Sunday, February 10, 2008
1815 - New England Rebellion
RULES: Fire and Fury
Figures: Old Glory
Hosted by Jim Carpenter
The game was played on Friday 2/8/08 and we had 9 people show up for the game. The battle was a fictitious battle in a fictitious war. We played the first Civil War in 1815 in which New England decided to break away from the United States. They were supported by British and Canadian forces. The rebels set up defenses outside of Hartford Connecticut and decided to hold off approaching Federal troops led by Ole' Hickory himself, Andrew Jackson. The Federal troops approached from two roads from the south and consisted of troops from Kentucky, Tennessee as well as the regular army. There was a mix of veteran and militia armed with muskets and rifles. There was support in the form of 6lb guns and cavalry. The rebels were mostly green troops of militia quality supported by British and Canadian regulars. They also had artillery support and were entrenched waiting for the approaching government troops. Federal troops steadily advanced to the defenses and began to fire to soften up the defenses. The Federals had a distinct advantage as they had rifles instead of smooth bore muskets. Casualties were light on both sides as the exchanges went on for a few turns.The defenders remained static for as long as they could, waiting for reinforcements. The defenders enjoyed modifiers making it difficult to to hit them and giving them a favorable ground advantage for the upcoming hand to hand combat. Here the rebels troops can be seen exchanging fire with the federal troops in open field. Their veteran status of the federal troops gave them a slight advantage. In a wider shot of the battle you can see the rebel set up, reinforcements are staged in a town behind the battle. Canadian and rebel troops advance to the center in an attempt to halt the advancing enemy. British cavalry an be seen moving along the tree line trying to get to the flank in support. The red markers show disordered units that have already been engaged. As you can see the rebels had good coverage and a well organized reserve to act as a relief force if needed. Since this is an ongoing campaign it is important not to lose units completely, they will be needed for the next engagement.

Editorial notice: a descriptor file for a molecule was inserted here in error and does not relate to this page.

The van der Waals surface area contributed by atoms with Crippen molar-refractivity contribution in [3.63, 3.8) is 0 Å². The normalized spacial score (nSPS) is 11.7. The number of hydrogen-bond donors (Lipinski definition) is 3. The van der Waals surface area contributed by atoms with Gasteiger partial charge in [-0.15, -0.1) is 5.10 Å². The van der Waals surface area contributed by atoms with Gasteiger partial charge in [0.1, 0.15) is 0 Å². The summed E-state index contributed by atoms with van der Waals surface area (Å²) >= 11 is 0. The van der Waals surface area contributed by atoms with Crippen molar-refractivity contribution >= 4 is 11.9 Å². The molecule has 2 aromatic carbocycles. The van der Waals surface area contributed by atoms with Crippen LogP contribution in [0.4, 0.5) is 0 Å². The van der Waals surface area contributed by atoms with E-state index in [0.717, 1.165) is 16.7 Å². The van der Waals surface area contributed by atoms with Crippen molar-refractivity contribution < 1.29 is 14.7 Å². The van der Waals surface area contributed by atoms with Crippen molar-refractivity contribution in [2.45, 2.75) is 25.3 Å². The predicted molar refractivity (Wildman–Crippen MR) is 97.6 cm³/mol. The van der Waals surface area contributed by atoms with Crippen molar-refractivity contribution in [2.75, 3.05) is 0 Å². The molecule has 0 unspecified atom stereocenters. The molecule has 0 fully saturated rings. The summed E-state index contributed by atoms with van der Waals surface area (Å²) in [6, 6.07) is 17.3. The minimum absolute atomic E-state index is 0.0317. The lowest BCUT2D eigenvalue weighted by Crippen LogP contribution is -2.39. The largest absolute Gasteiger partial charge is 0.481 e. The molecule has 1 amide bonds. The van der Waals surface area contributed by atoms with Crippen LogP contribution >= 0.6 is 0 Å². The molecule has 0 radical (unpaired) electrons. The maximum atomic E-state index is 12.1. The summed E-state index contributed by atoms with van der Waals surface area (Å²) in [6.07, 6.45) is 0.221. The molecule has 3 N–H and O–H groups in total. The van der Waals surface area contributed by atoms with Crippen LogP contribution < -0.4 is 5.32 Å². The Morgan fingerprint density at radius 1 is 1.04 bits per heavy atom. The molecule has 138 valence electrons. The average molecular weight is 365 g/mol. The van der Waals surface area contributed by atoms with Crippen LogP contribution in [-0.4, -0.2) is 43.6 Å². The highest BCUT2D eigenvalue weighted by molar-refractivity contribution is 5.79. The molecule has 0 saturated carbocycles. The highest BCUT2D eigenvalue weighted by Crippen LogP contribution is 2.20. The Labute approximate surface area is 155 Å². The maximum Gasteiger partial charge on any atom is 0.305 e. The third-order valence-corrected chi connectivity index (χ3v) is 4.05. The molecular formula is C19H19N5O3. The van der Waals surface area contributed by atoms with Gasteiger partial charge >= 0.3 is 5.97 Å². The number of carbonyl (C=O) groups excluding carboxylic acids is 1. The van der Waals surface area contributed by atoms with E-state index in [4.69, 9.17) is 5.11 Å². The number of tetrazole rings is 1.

Now he battle gets fully involved. Red markers are marking the disordered troops all over the field. The rebel militia (New Englanders) are taking the brunt of the attack. To the right you see British flags marking the the better quality troops, they were held in reserve. The blue and white chips mark low ammunition and silenced cannons. Andrew Jackson can be seen on the left on his command stand. Casualties began to pile up on both sides. On the rebel left flank you can see the rebel forces holding up inside the town and in their defensive position. Columns of federal militia stream to meet an approaching rebel unit. In Fire and Fury it is a huge advantage to have one unit supporting another. Riflemen in green uniform advance down the road with more militia to their right. Six pound cannons are coming up in support to deal with the rebel defenses. The federals stop the advance to stay out of musket range but remain in rifle range. The rebels use cannon fire to shake things up instead.
The rebel forces start to become disordered and have supply problems. A second line of defense starts to develop in an effort to stem the tide. Rallying green troops is very difficult. The disorder causes your troops to fire at half strength. The low ammo causes a half strength as well, so the unit with multiple color chips is very ineffective in its current state. At the bottom of the picture troops meet in hand to hand combat. It was a hard fought game indeed.